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LM318-N : LM318-N maximum supply voltage range

Part Number: LM318-N
Other Parts Discussed in Thread: LM318,


My client is using LM318N in the following circuit.

The power supply is as follows.

Is this the level at which the IC Spec is OK? Or is the power supply out of the Spec range?

The data sheet of the same series, LM318, of this product gives a reference to the medium voltage as shown below

"All volume values, unless otherwise, are with respect to the midpoint between VCC+ and VCC–."

Please check it.

Thank you

Best Regards

From Anthony.

  • Hi Anthony,

    unfortunately, the schematic is not complete. So, it's difficult to give a proper answer.

    Datasheet of LM318 says that the input voltage must stay 3.5V away from the supply rails. By other words, the allowed maximum common mode input voltage in your circuit would be 5.2V - 3.5V = 1.7V. But your input voltage is higher and violates this specification.

    Datasheet of LM318-N says that the OPAmp must not be hard-wired as voltage follower. See figure 42 of datasheet of LM318-N. But the circuit arround U11 violates this recommendation.

    Last but not least, it's no good design practise to directly connect a cap from the output of OPAmp to signal ground. This can destabilize the OPAmp and make it oscillate.

    The LM318 is a dino under the OPAmps. I would strongly recommend to use a newer OPAmp.

  • Hi Anthony,
    I agree with Kai as well. One more thing I would add on to that is that you're also violating the absolute maximum rating for "VCC-". You cannot go lower than -20V because this may damage your device.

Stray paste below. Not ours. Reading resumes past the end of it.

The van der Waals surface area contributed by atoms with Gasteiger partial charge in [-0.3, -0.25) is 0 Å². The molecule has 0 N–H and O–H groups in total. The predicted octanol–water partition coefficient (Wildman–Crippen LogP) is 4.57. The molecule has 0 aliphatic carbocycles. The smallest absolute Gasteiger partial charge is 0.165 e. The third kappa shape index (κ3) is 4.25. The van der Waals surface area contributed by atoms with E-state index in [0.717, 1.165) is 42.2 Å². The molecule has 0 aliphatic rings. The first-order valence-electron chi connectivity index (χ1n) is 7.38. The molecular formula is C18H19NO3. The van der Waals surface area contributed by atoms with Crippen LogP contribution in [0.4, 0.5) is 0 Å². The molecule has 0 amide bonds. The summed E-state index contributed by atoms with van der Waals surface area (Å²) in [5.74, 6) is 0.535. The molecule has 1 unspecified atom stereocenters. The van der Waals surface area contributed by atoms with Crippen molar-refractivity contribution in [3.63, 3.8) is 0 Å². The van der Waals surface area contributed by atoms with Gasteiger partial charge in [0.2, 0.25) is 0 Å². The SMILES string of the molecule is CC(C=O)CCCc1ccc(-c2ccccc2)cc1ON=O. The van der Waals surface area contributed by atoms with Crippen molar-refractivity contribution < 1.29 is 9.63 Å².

Best Regards,
    Bala Ravi
  • Hi Anthony,

    LM318 is a 40V device, so a supply of +5 and -25 is fine. The ±20V limit is assuming a symmetrical split supply.

    The reason it is not recommended to hard-wire the follower is because the input has clamping diodes across the inputs to protect the "delicate" input transistor B-E junctions (see abs-max note 4 and the internal circuit diagram).

    Large differential voltages can occur across the inputs when there is a fast step-change to the input and the output races (slews) to catch-up. Current into the inputs must be limited (<10mA or less) during this time to protect the diodes, which is why there is always a minimum 10k resistor on the inputs in the example circuits (fig 42).

    As Kai said, do not put a cap on the output. Filtering should be done in the input side. And if you must put a cap there, it should be a non-polar capacitor if you cannot guarantee the output voltage will always be negative. I would move the cap to the MMI_VO line and size it appropriately for the time constant.
  • Thank you very much for your good comments.

    In fact, my customers are already producing products with the above circuit,
    But recently, there has been a problem that unwanted voltage is output.
    Normally, the output voltage of u11 is about 19V, but the problem is that the output voltage of the problem board is about 22V.
    We are worried about whether this is a defective product or whether it is possible to improve it by changing the circuit.
    Could you recommend a more suitable OP-AMP or circuit change to solve this problem?

    Thank you
    Best Regards.

    From anthony
  • Hi Anthony,

    you mean -19V and -22V and not 19V and 22V, right?

    What is connected to the left of R41?

    What is the excat input signal at the pin "LCD contrast"? Is it a true DC signal? Or does it contain AC components from the PWM? Can you show a scope plot of this signal?

    And why is the lower terminal of C46 connected to "VLCD" instead of signal ground?